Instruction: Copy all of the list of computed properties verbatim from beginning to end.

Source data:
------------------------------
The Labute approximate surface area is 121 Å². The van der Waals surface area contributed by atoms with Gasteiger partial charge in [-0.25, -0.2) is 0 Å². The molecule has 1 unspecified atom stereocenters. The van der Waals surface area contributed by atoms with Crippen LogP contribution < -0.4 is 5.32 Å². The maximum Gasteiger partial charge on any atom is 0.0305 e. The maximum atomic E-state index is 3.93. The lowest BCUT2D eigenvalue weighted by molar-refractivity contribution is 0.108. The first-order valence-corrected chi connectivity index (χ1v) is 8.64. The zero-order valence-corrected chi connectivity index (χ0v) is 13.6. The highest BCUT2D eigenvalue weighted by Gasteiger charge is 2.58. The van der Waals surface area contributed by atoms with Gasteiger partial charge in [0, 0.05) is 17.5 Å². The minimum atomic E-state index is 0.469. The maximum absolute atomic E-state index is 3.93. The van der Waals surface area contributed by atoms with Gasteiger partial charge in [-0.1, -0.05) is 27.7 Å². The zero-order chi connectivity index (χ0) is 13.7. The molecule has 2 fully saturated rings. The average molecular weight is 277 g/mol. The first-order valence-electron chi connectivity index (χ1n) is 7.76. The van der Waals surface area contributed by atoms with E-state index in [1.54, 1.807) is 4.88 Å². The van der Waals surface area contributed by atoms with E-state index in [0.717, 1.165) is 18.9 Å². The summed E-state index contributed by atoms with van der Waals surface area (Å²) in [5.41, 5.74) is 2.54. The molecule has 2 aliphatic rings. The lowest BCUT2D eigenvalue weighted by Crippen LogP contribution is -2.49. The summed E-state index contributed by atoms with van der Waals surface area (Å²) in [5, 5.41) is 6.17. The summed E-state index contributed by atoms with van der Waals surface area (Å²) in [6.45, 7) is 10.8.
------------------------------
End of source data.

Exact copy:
The Labute approximate surface area is 121 Å². The van der Waals surface area contributed by atoms with Gasteiger partial charge in [-0.25, -0.2) is 0 Å². The molecule has 1 unspecified atom stereocenters. The van der Waals surface area contributed by atoms with Crippen LogP contribution < -0.4 is 5.32 Å². The maximum Gasteiger partial charge on any atom is 0.0305 e. The maximum atomic E-state index is 3.93. The lowest BCUT2D eigenvalue weighted by molar-refractivity contribution is 0.108. The first-order valence-corrected chi connectivity index (χ1v) is 8.64. The zero-order valence-corrected chi connectivity index (χ0v) is 13.6. The highest BCUT2D eigenvalue weighted by Gasteiger charge is 2.58. The van der Waals surface area contributed by atoms with Gasteiger partial charge in [0, 0.05) is 17.5 Å². The minimum atomic E-state index is 0.469. The maximum absolute atomic E-state index is 3.93. The van der Waals surface area contributed by atoms with Gasteiger partial charge in [-0.1, -0.05) is 27.7 Å². The zero-order chi connectivity index (χ0) is 13.7. The molecule has 2 fully saturated rings. The average molecular weight is 277 g/mol. The first-order valence-electron chi connectivity index (χ1n) is 7.76. The van der Waals surface area contributed by atoms with E-state index in [1.54, 1.807) is 4.88 Å². The van der Waals surface area contributed by atoms with E-state index in [0.717, 1.165) is 18.9 Å². The summed E-state index contributed by atoms with van der Waals surface area (Å²) in [5.41, 5.74) is 2.54. The molecule has 2 aliphatic rings. The lowest BCUT2D eigenvalue weighted by Crippen LogP contribution is -2.49. The summed E-state index contributed by atoms with van der Waals surface area (Å²) in [5, 5.41) is 6.17. The summed E-state index contributed by atoms with van der Waals surface area (Å²) in [6.45, 7) is 10.8.